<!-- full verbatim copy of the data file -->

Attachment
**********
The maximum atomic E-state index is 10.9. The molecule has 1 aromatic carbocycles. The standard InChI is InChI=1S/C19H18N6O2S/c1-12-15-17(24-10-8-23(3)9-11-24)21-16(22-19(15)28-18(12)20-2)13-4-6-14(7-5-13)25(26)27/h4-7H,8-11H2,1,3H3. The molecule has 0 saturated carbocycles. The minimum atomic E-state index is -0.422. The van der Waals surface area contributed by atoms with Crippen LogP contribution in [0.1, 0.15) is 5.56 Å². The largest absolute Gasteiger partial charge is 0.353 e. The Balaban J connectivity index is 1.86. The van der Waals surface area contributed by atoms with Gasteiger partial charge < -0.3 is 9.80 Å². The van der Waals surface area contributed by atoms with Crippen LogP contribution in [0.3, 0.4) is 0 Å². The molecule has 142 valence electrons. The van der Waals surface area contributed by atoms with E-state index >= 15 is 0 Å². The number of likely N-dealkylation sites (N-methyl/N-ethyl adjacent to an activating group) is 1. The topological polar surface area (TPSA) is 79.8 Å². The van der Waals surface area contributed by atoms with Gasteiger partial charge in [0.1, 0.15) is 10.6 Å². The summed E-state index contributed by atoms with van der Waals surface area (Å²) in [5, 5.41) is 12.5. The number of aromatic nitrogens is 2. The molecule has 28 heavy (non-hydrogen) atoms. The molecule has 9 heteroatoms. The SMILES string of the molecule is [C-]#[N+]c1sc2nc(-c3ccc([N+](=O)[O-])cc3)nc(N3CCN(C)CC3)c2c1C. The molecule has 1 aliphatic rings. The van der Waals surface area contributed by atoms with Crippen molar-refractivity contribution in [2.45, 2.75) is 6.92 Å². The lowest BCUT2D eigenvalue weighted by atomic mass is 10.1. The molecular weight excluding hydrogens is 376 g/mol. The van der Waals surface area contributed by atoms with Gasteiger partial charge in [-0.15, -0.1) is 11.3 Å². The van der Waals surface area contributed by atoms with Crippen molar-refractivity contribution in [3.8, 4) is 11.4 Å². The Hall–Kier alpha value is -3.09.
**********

The maximum atomic E-state index is 10.9. The molecule has 1 aromatic carbocycles. The standard InChI is InChI=1S/C19H18N6O2S/c1-12-15-17(24-10-8-23(3)9-11-24)21-16(22-19(15)28-18(12)20-2)13-4-6-14(7-5-13)25(26)27/h4-7H,8-11H2,1,3H3. The molecule has 0 saturated carbocycles. The minimum atomic E-state index is -0.422. The van der Waals surface area contributed by atoms with Crippen LogP contribution in [0.1, 0.15) is 5.56 Å². The largest absolute Gasteiger partial charge is 0.353 e. The Balaban J connectivity index is 1.86. The van der Waals surface area contributed by atoms with Gasteiger partial charge < -0.3 is 9.80 Å². The van der Waals surface area contributed by atoms with Crippen LogP contribution in [0.3, 0.4) is 0 Å². The molecule has 142 valence electrons. The van der Waals surface area contributed by atoms with E-state index >= 15 is 0 Å². The number of likely N-dealkylation sites (N-methyl/N-ethyl adjacent to an activating group) is 1. The topological polar surface area (TPSA) is 79.8 Å². The van der Waals surface area contributed by atoms with Gasteiger partial charge in [0.1, 0.15) is 10.6 Å². The summed E-state index contributed by atoms with van der Waals surface area (Å²) in [5, 5.41) is 12.5. The number of aromatic nitrogens is 2. The molecule has 28 heavy (non-hydrogen) atoms. The molecule has 9 heteroatoms. The SMILES string of the molecule is [C-]#[N+]c1sc2nc(-c3ccc([N+](=O)[O-])cc3)nc(N3CCN(C)CC3)c2c1C. The molecule has 1 aliphatic rings. The van der Waals surface area contributed by atoms with Crippen molar-refractivity contribution in [2.45, 2.75) is 6.92 Å². The lowest BCUT2D eigenvalue weighted by atomic mass is 10.1. The molecular weight excluding hydrogens is 376 g/mol. The van der Waals surface area contributed by atoms with Gasteiger partial charge in [-0.15, -0.1) is 11.3 Å². The van der Waals surface area contributed by atoms with Crippen molar-refractivity contribution in [3.8, 4) is 11.4 Å². The Hall–Kier alpha value is -3.09.